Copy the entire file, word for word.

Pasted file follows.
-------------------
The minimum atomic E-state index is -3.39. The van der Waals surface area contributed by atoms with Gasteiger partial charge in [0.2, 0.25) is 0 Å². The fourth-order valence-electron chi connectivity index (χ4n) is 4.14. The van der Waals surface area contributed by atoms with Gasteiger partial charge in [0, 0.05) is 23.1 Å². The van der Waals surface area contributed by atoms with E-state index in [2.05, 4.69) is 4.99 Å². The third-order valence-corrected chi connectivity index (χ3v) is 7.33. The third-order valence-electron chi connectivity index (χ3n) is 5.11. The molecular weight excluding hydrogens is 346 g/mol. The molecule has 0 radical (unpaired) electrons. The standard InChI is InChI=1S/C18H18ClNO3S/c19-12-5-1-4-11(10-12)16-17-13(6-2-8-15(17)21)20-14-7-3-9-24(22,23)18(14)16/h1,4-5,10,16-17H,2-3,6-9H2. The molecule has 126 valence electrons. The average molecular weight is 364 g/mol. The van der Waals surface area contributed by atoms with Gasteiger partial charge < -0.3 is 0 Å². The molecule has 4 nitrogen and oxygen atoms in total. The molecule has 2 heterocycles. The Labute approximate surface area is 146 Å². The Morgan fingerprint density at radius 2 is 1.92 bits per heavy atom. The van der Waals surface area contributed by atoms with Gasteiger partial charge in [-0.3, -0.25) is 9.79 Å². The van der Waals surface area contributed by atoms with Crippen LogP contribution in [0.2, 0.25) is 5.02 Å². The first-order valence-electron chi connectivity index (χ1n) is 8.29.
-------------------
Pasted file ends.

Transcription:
The minimum atomic E-state index is -3.39. The van der Waals surface area contributed by atoms with Gasteiger partial charge in [0.2, 0.25) is 0 Å². The fourth-order valence-electron chi connectivity index (χ4n) is 4.14. The van der Waals surface area contributed by atoms with Gasteiger partial charge in [0, 0.05) is 23.1 Å². The van der Waals surface area contributed by atoms with E-state index in [2.05, 4.69) is 4.99 Å². The third-order valence-corrected chi connectivity index (χ3v) is 7.33. The third-order valence-electron chi connectivity index (χ3n) is 5.11. The molecular weight excluding hydrogens is 346 g/mol. The molecule has 0 radical (unpaired) electrons. The standard InChI is InChI=1S/C18H18ClNO3S/c19-12-5-1-4-11(10-12)16-17-13(6-2-8-15(17)21)20-14-7-3-9-24(22,23)18(14)16/h1,4-5,10,16-17H,2-3,6-9H2. The molecule has 126 valence electrons. The average molecular weight is 364 g/mol. The van der Waals surface area contributed by atoms with Gasteiger partial charge < -0.3 is 0 Å². The molecule has 4 nitrogen and oxygen atoms in total. The molecule has 2 heterocycles. The Labute approximate surface area is 146 Å². The Morgan fingerprint density at radius 2 is 1.92 bits per heavy atom. The van der Waals surface area contributed by atoms with Gasteiger partial charge in [-0.3, -0.25) is 9.79 Å². The van der Waals surface area contributed by atoms with Crippen LogP contribution in [0.2, 0.25) is 5.02 Å². The first-order valence-electron chi connectivity index (χ1n) is 8.29.